Scheel is quick to point out that his family likes venison, and that any extra does he kills are processed and used as gifts to thank landowners. He pays to have one doe processed into sausage and venison sticks each year for distribution to neighbors and landowners who allow him to hunt on their property.
Scheel is fortunate to have friends and family who allow him to hunt on private property, but bowhunters without access to private land needn't envy him. While Iowa doesn't have a surplus of land open to public hunting, most of our public lands are in areas of the best deer habitat --northeast, southeast, southern and western Iowa.
Some Iowa hunters avoid those large public areas because they fear that the tracts are overhunted and won't provide a decent-quality hunt for those seeking trophy-caliber animals. But IBA president Randy Taylor says that it'll be you yourself who'll determine the quality of the hunt you have on public lands. A lot depends on how hard you are willing to work, he said. Make the effort to set up stands a mile from the nearest road, and often enough you won't cross paths with any other hunters. As for the caliber of trophies on public lands -- well, you might be surprised at the quality of the bucks hiding back in there.
Large public areas such as Yellow River, Shimek or Stephens state forests aren't the only possibilities for hunters in search of trophies. Smaller state and county parks are no-hunting refuges for deer that feed in surrounding farm fields. With permission from surrounding landowners, hunters can often target deer as they move between bedding areas in the protected public areas and feeding areas on private land.
Another option -- and some hunters in Johnson County will be upset at the disclosure of their secrets --is to use a boat to access public areas along the shore of reservoirs such as Coralville, Red Rock and Saylorville. Those flood-control reservoirs, especially their lower flood plains, harbor a lot of deer. Boats offer access to areas that would otherwise require significant walking.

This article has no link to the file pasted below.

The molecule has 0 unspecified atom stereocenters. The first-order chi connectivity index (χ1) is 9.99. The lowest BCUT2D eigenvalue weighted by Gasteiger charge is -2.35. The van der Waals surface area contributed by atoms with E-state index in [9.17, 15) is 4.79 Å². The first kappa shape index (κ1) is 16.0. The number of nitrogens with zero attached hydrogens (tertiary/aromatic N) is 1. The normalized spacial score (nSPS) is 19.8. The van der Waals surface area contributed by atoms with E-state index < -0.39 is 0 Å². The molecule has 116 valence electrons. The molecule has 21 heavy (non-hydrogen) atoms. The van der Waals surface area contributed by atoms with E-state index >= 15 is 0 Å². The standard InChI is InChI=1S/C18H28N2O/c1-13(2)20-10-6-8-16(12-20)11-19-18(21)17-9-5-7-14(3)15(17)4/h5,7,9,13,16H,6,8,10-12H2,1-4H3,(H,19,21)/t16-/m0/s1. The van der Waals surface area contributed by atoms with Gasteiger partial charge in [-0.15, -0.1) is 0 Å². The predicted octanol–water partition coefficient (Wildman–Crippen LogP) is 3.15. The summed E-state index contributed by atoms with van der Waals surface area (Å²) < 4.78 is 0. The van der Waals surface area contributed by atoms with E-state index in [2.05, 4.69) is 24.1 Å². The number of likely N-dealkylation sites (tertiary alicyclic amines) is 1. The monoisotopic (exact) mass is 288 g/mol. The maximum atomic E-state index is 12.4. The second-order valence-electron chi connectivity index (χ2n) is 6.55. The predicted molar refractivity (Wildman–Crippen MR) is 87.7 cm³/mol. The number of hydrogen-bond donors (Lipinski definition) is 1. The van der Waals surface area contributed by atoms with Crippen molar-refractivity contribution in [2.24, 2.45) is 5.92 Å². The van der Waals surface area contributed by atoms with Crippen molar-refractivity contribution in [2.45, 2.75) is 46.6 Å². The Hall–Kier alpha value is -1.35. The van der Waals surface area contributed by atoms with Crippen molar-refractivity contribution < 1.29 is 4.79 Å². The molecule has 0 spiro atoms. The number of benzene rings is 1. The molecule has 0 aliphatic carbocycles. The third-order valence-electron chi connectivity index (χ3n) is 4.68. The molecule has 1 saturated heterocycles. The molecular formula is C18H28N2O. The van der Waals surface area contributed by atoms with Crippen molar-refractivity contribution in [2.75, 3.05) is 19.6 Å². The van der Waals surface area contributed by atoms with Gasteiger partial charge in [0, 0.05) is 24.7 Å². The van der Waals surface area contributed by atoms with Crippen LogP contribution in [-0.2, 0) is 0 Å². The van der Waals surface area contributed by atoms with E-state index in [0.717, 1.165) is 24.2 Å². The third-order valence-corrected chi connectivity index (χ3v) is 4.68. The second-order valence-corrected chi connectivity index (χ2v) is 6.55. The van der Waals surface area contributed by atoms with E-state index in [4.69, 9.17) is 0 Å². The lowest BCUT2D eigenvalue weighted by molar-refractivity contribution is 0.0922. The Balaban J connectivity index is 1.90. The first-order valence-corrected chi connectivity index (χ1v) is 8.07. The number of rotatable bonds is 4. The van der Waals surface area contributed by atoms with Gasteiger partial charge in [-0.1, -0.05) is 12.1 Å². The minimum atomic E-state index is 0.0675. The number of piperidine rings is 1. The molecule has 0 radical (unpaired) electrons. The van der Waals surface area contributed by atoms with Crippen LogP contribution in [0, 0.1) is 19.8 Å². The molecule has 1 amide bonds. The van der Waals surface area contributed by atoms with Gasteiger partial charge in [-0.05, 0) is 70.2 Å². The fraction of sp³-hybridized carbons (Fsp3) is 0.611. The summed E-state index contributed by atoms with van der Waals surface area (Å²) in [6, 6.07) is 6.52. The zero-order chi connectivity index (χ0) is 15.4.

Bowhunting is by nature more time-consuming than is gun hunting, especially for urbanites who choose to drive long distances to hunt in rural areas. Ironically, those urban hunters often drive past some of the best hunting in the state.
"If I was a bowhunter, I'd look real hard at the rural areas close to places like Des Moines, Cedar Rapids, and Waterloo, and make friends with people who have acreages in those areas," said the IDNR's Suchy. "There are lots of deer associated with urban areas."
An alternative for hunters in smaller communities is to hunt, when it's legal, within their city's limits. Some communities allow limited bowhunting in city parks or wooded areas within the city limits; check with local police departments for details. Don't miss the opportunity if your community allows it.
Another prospect for urban hunters: participation in special deer hunts offered by city, county and state agencies. Des Moines and other metropolitan areas have for several years held special archery-only hunts to reduce the number of deer in city parks and selected urban areas.
Participants in special hunts are usually required to attend at least one training session to familiarize themselves with rules specific to that hunt, and often must pass an archery proficiency test. Many hunts only offer antlerless tags, though some offer incentives for trophy hunters.
Sometimes they have a lottery for a few tags
to take an antlered deer, and sometimes they give out antlered tags after a guy has taken a specified number of does over the years, said the IBA's Taylor. It's worth the wait, because there are some big bucks hiding in parks and urban areas.
A complete list of special deer hunts for Iowa's 2005 hunting seasons and contact phone numbers for more information will be available at
www.iowadnr.com by mid-August. Click on the "Wildlife" page and look for prompts to take you to the page detailing "Special Hunts."
Hunters without Internet connections can call (515) 281-5918 for information, or wait until the 2005 edition of Deer Hunting Regulations becomes available later this fall.
Ultimately, Iowa offers hunting opportunities to satisfy every archer. Pope & Young-quality bucks lurk in nearly every county. Meat hunters can stock their freezers with venison courtesy of liberal antlerless quotas. Antisocial bowhunters can traipse to the far corners of public lands and have hundreds of acres and dozens of deer all to themselves. Urban hunters can sometimes literally walk to their hunting stand during special hunts and help control overpopulation by deer in our cities.
When it comes to bowhunting for whitetails, Iowa truly has it all!